CERC Provides Relief To Tata Power In Dispute With PGCIL Over Open Access

Highlights :

Ruling in favour of TPTCL, CERC concluded that:

  • its PPA with DHPC is within the purview of the MoP Guidelines and the CBTE Regulations.
  • the petitioner doesn’t require the DA’s approval for each and every open access application for accessing the Indian grid to supply the imported electricity to Indian utilities.
CERC Provides Relief To Tata Power In Dispute With PGCIL Over Open Access

In a recent judgement concerning transnational electricity trade between India and Bhutan, the Central Electricity Regulatory Commission (CERC) granted the petition of Tata Power Trading Company Limited (TPTCL), requesting that its power purchase agreement (PPA) with Dagachhu Hydro Power Corporation (DHPC) be considered under the Ministry of Power’s (MoP) guidelines and the Cross Border Trade Electricity (CBTE) Regulations, dismissing the objections of the Power Grid Corporation of India Limited (CTUIL) and the Power System Operation Corporation Limited (POSOCO) against the petition.

In arriving at its judgement favouring TPTCL, CERC considered the following key issues:

Issue No.1: Whether the cross-border sale of electricity from DHPC to TPTCL is covered under the saving clause provided at paragraph 1.2 of the Guidelines and Regulation 3(3) of the CBTE Regulations?

TPTCL entered into a PPA, valid up to March 2040, with DHPC in June 2008 for the supply of 114 MW (later revised to 126 MW) power from a hydropower project located in Bhutan to the delivery point of New Siliguri located in India.

Following the PPA’s signing and prior to the project’s commercial operation, TPTCL approached MoP, seeking ‘No Objection Certificate’, as required by CTUIL for connectivity to the Indian grid for the transfer of electricity to Indian utilities. MoP informed TPTCL that since the import of electricity had been shifted from restricted category to free category by the Ministry of Commerce, there was no need to obtain licence for the import of electricity from Bhutan.

The ministry further instructed TPTCL to approach CTUIL, the nodal agency, for processing its request for connectivity, which the latter denied, questioning the applicability of CBTE Regulations and MoP guidelines to TPTCL’s PPA.

In response to this disagreement, CERC pointed out that as per the CBTE Regulations, any action taken for the cross border trade of electricity with a neighbouring country under any agreement made prior to the MoP Guidelines/CBTE Regulations coming into force will be governed by the said regulations and will continue to be valid till its expiry date.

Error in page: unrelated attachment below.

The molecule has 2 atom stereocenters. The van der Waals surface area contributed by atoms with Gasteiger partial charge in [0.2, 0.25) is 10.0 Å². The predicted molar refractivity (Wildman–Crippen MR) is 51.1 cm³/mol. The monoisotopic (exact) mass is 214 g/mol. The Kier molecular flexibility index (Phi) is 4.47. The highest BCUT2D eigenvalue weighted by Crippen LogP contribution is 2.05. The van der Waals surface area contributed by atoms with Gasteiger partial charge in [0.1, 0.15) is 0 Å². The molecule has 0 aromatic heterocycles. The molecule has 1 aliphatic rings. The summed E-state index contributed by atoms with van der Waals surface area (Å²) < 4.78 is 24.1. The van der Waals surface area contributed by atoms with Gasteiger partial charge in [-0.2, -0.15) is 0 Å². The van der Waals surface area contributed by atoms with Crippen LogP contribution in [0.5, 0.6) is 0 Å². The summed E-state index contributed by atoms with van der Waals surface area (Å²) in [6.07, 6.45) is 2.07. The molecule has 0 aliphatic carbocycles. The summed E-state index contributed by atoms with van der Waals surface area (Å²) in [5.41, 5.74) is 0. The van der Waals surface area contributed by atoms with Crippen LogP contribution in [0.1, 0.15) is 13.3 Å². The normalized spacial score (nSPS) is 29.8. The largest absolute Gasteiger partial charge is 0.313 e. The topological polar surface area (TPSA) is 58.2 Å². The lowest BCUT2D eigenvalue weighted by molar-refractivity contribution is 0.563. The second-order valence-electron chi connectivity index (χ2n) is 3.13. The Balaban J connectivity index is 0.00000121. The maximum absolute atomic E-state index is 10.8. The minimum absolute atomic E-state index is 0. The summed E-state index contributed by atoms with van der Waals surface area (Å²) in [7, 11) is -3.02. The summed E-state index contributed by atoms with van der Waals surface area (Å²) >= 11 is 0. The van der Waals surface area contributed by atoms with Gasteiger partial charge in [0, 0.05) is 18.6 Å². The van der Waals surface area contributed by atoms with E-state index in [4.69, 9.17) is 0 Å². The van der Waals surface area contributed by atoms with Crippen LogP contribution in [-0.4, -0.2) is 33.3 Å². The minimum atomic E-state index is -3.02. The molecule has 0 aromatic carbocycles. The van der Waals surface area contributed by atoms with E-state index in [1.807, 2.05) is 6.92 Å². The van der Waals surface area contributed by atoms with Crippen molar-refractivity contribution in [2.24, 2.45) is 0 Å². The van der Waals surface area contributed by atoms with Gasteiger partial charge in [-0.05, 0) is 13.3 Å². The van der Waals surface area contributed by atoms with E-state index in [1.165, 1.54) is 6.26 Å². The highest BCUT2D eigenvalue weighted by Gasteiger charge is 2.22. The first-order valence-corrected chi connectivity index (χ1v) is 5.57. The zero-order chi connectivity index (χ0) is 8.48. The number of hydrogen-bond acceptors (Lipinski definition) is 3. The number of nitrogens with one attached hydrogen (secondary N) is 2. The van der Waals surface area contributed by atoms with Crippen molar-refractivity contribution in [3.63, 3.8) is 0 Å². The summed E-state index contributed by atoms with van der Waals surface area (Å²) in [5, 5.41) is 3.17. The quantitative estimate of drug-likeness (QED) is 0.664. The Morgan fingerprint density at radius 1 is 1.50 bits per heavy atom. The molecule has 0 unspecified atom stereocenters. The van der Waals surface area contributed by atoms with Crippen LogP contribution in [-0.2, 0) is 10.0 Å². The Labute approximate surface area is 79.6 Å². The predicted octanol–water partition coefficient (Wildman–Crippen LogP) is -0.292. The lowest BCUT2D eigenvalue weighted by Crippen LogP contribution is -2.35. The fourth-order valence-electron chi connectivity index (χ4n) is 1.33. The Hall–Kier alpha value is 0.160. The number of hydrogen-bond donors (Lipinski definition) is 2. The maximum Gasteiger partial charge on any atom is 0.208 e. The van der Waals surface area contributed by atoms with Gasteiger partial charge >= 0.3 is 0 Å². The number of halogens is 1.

Thus, the commission opined that the PPA between TPTCL and DHPC was within the purview of the MoP Guidelines as well as the CBTE Regulations and was required to be treated as if it had been entered into as per the said provisions.

Issue No.2: Whether the Petitioner is required to meet the additional requirement as specified under Regulation 12(2) including furnishing approval of the Designated Authority, i.e. Central Electricity Authority, or DA for its MTOA application for supplying electricity to WBSEDCL?

As per the CBTE Regulations, an entity located in India seeking connectivity or open access to the Indian grid in the course of cross border trade of electricity between India and any of the neighbouring countries is to be governed by the Connectivity Regulations and the Open Access Regulations. Notably, the project of DHPC is already connected to the Indian grid, and the delivery point under the PPA is also within India.

Therefore, CERC concluded, TPTCL’s application seeking Medium Term Open Access (MTOA) for the supply of electricity to West Bengal State Electricity Distribution Company (WBSEDCL) is not only governed by the Connectivity Regulations but also deemed to have been entered into under the MoP Guidelines and the CBTE Regulations and cannot be subjected to the additional requirements of the CBTE Regulations, such as the DA’s approval, as applicable in the case of a non-Indian entity.

“In other words, the said PPA dated 25.6.2008 entered into for import of electricity to the Indian grid is deemed to have the approval of the DA as required under the MoP Guidelines and the CBTE Regulations. Thus, once this arrangement is considered having approval of the DA, the Petitioner is not required to obtain the DA’s approval in respect of each and every open access, either STOA or MTOA, application for accessing the Indian grid for supplying electricity so imported under the said PPA dated 25.6.2008 to the Indian entities,” commented the commission.

The full judgement can be accessed here.

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Soumya Duggal

Soumya is a master's degree holder in English, with a passion for writing. It's an interest she has directed towards environmental writing recently, with a special emphasis on the progress being made in renewable energy.